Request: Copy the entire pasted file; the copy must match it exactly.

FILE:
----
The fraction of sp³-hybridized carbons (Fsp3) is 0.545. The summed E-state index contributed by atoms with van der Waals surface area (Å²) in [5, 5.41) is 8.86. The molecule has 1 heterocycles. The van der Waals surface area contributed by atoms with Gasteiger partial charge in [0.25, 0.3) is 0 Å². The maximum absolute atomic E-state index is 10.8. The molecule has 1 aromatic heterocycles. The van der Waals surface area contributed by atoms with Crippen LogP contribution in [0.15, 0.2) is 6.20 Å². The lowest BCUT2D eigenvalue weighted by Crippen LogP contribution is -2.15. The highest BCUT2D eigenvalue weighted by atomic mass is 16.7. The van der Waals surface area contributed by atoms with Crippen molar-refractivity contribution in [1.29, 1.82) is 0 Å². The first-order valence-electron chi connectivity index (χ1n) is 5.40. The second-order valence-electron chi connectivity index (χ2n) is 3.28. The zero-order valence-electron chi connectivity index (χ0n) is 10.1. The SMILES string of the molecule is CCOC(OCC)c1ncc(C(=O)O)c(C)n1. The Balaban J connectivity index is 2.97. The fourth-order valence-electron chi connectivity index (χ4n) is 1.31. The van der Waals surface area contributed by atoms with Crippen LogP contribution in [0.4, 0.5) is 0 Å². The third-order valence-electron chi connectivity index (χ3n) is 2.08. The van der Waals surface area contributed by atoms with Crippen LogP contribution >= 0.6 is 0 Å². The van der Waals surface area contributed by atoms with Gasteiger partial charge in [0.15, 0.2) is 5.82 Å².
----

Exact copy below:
The fraction of sp³-hybridized carbons (Fsp3) is 0.545. The summed E-state index contributed by atoms with van der Waals surface area (Å²) in [5, 5.41) is 8.86. The molecule has 1 heterocycles. The van der Waals surface area contributed by atoms with Gasteiger partial charge in [0.25, 0.3) is 0 Å². The maximum absolute atomic E-state index is 10.8. The molecule has 1 aromatic heterocycles. The van der Waals surface area contributed by atoms with Crippen LogP contribution in [0.15, 0.2) is 6.20 Å². The lowest BCUT2D eigenvalue weighted by Crippen LogP contribution is -2.15. The highest BCUT2D eigenvalue weighted by atomic mass is 16.7. The van der Waals surface area contributed by atoms with Crippen molar-refractivity contribution in [1.29, 1.82) is 0 Å². The first-order valence-electron chi connectivity index (χ1n) is 5.40. The second-order valence-electron chi connectivity index (χ2n) is 3.28. The zero-order valence-electron chi connectivity index (χ0n) is 10.1. The SMILES string of the molecule is CCOC(OCC)c1ncc(C(=O)O)c(C)n1. The Balaban J connectivity index is 2.97. The fourth-order valence-electron chi connectivity index (χ4n) is 1.31. The van der Waals surface area contributed by atoms with Crippen LogP contribution in [0.4, 0.5) is 0 Å². The third-order valence-electron chi connectivity index (χ3n) is 2.08. The van der Waals surface area contributed by atoms with Crippen LogP contribution >= 0.6 is 0 Å². The van der Waals surface area contributed by atoms with Gasteiger partial charge in [0.15, 0.2) is 5.82 Å².